On December 17, 1903, at Kitty Hawk, North Carolina, the 1903 Wright Flyer became the first
powered, heavier-than-air machine to achieve controlled, sustained flight with a pilot aboard.
It flew forward without losing speed and landed at a point as high as that from which it started.
With Orville Wright as pilot, the airplane took off from a launching rail and flew for
12 seconds and a distance of 120 feet. The airplane was flown three more times that day, with
Orville and his brother Wilbur alternating as pilot. The longest flight, with Wilbur at the
controls, was 852 feet and lasted 59 seconds.
The brothers were ambivalent about how much to tell the world of their breakthrough achievement,
but after eating lunch, they walked four miles to the Kitty Hawk, North Carolina, weather station
and sent this telegram to their father, instructing him to "inform press." The message went from
this station to Norfolk, Virginia, where it was relayed to Western Union for transmittal to
Dayton, Ohio. In transmission the fifty-nine seconds became fifty-seven, and Orville Wright's
first name was spelled "Orevelle."
The difference between the Wright Brothers and other people who were trying to invent a
heavier than air flying machine was that the Wright Brothers understood that since flight
involved so many variables, such as the shape of the wing, the shape of the rudder, the strength
of the materials etc. that they had to find a way to test each design component as much as
possible in isolation without changing the others.
Planes and gliders were so expensive to build, that previous inventors would change more
than one component looking for the magic formula, but since there were so many variables,
they could never tell what they were doing right and what they were doing wrong. The Wright
Brothers constructed a wind tunnel which allowed them to test their designs many times over,
changing only one or two components. The Wright Brothers learned from each failure.
Another major difference between the Wrights and their contemporaries was their concept
of learning how to fly a controllable machine first, then adding power to sustain it. This
obvious and sequential process was adopted in part from the method of Otto Lillenthal of Germany.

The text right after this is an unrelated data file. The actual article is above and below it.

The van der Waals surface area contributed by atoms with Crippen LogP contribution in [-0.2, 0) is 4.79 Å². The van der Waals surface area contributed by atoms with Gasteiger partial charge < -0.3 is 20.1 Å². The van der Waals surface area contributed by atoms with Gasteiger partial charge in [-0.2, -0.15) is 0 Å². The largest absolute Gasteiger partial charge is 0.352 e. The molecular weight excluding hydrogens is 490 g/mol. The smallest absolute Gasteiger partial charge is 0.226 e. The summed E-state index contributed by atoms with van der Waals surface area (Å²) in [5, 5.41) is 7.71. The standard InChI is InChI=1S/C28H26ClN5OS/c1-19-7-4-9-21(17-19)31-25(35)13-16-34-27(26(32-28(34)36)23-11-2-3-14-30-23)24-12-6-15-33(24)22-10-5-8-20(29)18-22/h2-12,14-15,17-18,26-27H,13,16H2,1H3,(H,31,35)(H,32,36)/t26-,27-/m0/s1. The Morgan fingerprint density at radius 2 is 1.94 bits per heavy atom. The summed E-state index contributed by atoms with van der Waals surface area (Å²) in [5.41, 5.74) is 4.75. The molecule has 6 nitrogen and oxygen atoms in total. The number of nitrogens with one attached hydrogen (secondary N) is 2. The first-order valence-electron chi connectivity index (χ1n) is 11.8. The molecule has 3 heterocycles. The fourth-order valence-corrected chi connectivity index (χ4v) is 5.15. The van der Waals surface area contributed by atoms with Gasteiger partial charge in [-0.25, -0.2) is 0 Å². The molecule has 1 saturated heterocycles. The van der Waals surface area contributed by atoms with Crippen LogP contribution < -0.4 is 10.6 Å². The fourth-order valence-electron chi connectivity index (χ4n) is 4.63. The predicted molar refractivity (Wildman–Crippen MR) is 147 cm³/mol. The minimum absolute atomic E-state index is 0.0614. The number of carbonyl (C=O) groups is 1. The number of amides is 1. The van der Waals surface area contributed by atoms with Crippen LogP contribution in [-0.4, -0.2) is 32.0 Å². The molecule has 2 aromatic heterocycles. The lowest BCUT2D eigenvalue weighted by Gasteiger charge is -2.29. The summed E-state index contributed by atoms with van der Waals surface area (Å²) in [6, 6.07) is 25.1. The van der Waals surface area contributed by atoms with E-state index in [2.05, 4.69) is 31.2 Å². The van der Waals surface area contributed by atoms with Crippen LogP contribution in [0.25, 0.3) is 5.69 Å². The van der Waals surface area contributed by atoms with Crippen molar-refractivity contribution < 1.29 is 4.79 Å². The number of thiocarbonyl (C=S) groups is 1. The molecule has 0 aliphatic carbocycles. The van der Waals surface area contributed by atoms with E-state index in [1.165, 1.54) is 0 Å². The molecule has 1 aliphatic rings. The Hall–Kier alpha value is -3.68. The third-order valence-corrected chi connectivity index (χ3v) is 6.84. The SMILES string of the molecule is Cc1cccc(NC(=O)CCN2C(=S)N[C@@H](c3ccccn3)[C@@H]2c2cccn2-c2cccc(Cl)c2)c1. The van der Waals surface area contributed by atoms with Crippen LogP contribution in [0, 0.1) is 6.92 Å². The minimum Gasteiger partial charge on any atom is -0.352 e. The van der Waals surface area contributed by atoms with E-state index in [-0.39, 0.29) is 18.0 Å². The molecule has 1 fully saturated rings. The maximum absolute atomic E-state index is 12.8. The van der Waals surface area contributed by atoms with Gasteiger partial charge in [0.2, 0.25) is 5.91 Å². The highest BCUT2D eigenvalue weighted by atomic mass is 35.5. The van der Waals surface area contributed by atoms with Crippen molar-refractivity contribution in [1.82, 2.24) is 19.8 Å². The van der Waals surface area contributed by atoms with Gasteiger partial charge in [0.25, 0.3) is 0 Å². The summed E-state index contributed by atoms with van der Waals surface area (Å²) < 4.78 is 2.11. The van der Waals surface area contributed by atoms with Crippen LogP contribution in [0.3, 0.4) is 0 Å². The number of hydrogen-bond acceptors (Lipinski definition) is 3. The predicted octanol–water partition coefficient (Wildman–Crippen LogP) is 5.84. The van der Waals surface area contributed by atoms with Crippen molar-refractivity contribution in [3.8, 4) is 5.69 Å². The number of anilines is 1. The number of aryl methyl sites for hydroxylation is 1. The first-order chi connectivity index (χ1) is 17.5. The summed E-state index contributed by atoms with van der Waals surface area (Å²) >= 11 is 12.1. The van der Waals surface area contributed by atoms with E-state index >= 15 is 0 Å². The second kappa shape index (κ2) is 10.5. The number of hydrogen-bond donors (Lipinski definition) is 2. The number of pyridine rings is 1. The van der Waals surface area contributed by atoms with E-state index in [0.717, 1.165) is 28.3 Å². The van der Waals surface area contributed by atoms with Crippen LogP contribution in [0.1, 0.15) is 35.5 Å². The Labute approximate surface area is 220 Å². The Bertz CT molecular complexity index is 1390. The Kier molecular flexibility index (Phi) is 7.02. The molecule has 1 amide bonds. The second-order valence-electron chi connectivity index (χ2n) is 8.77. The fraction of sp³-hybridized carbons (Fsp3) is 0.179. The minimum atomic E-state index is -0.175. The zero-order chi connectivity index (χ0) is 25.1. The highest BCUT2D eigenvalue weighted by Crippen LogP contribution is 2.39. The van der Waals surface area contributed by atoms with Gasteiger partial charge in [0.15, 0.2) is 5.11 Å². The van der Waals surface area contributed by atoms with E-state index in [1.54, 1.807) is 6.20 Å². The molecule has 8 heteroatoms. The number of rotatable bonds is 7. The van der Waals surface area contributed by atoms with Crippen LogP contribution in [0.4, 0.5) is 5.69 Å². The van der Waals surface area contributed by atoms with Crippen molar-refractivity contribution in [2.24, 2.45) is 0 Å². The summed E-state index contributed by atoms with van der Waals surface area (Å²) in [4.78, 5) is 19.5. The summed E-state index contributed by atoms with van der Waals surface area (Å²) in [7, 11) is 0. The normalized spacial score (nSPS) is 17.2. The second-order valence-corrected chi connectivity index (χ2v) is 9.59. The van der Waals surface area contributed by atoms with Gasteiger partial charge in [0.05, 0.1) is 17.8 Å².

To accomplish this the Wright Brothers first attempted to avail themselves of the existing
knowledge of flight, corresponding with enthusiasts from many countries as well as Octave
Chanute, a successful railroad engineer and gliding experimenter from Chicago. After the
success of the Wrights initial gliding experiments, Octave Chanute invited Wilbur to deliver
a paper to the Western Society of Engineers located in Chicago while he was president of the
After thousands of glider flights the Wright Brothers had perfected an airframe design
and were ready to mount an engine to sustain flight. Along with Charles Taylor their mechanic,
they designed and built their own lightweight engine and successfully made the first heavier
than air man carrying powered flights on December 17, 1903, just 100 years ago.
Many people didn't believe that two unknown bicycle mechanics from the heartland of America
had succeeded where all of the experts had failed. It was therefore hard for the Wright Brothers
to gain recognition as the inventors of the air plane. They patented the important components of
their design and eventually gained the recognition they deserved.
The Wright Brothers made the first plane used by the U.S. Army, exceeding the government's
specifications for a plane that would travel forty miles per hour and stay aloft for one hour.
Many people used their designs without paying the patent fees and the Wright Brothers were
involved in prolonged patent litigation against large airplane manufacturers. The Government
forced a settlement during the First World War so that the dispute would not get in the way
of aircraft production.
Chicago and The Wright Brothers
Chicagoland can be justly proud of its place in creating and building aviation.
Octave Chanute, Chicago resident, a successful railroad engineer and an early pioneer in
aviation, built and flew gliders of his own design in the nearby Indiana Dunes. He was an early
and frequent correspondent with Wilbur Wright owing to his reputation as the pre-eminent aviation
authority in the United States. He assisted Wilbur in obtaining scientific papers on flight, and
in wing design (the wing truss system known as the Pratt Truss was a common way to make strong
railroad bridges of light weight).
As President of the Western Society of Engineers, Chanute, along with McCormick and others
formed an aviation association that had a long history of promoting aviation ultimately leading
to the formation of such well known airfields as Midway Airport, Orchard Field (now O'Hare airport)
and numerous general aviation airfields in the Chicago area.